U.N. drone strike inquiry will seek consensus on legality, safeguards
A United Nations inquiry into the use of drones for targeted killing launched Jan. 24 in an attempt to reach an international consensus about its legality.
Ben Emmerson, the U.N. special rapporteur on counterterrorism and human rights, is leading the inquiry, which will also try to devise standards and safeguards for drone strikes, Emmerson said in a statement (.pdf).
Emmerson's team plans to look into evidence that drone strikes have caused disproportionate civilian casualties, and recommend to states that carry out the strikes that they conduct independent investigations into their consequences.
The U.N.'s investigators expect to look into 25 case studies from Pakistan, Yemen, Somalia, Afghanistan and the Palestinian territories.
"This is not of course a substitute for effective official independent investigations by the States concerned," Emmerson said, but he added that the findings may prompt responses from those states.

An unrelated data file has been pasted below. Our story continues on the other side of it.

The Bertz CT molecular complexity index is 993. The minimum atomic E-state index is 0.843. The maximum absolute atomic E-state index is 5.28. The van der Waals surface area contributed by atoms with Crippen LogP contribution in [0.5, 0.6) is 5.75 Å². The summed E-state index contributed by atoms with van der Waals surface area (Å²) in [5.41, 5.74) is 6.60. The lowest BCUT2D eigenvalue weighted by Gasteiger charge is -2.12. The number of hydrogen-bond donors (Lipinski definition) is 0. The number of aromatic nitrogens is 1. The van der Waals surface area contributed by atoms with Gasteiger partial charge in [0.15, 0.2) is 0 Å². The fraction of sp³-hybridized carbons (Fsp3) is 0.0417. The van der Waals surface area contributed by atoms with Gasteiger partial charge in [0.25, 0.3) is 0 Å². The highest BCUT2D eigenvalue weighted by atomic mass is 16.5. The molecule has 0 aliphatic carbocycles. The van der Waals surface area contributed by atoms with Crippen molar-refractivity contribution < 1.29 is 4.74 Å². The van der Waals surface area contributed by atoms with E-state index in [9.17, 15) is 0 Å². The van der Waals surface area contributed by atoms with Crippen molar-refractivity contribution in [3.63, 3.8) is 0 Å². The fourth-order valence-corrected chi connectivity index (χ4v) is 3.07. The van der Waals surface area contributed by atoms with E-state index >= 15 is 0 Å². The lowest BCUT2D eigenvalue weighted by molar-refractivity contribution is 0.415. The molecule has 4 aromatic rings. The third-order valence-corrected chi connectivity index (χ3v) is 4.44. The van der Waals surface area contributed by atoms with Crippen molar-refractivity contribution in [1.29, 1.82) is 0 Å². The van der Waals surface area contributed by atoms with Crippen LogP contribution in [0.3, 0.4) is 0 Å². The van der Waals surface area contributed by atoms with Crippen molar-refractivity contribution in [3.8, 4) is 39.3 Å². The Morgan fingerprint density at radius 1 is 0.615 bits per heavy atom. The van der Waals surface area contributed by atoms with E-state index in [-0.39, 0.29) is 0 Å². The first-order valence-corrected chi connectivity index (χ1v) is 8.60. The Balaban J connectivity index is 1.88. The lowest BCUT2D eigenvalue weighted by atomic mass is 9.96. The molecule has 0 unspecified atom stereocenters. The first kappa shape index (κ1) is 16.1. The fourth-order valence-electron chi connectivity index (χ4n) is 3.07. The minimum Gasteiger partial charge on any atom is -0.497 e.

By the end of May, the inquiry aims to have gathered evidence from lawyers, journalists and nongovernmental organizations. This will include country visits to Pakistan, Yemen and elsewhere, Emmerson says. By the end of July, Emmerson said he expects to have consulted states involved in the drone strikes about the cases the inquiry will have looked at.
The final report is due to be presented at the U.N. General Assembly in October.
Another front in the drone strike debate opened last week when an article from The Atlantic asserted that Pakistanis may not broadly oppose drone strikes.
Its authors, professors from three universities, said that if the Obama administration were more open about the program, it could try to sway public opinion in Pakistan, where many people apparently know little or nothing about the strikes.
The Atlantic later published a rebuttal that called the professors' claims "interventionist hubris and naivete."
- download the statement from the Office of the U.N. High Commissioner for Human Rights (.pdf)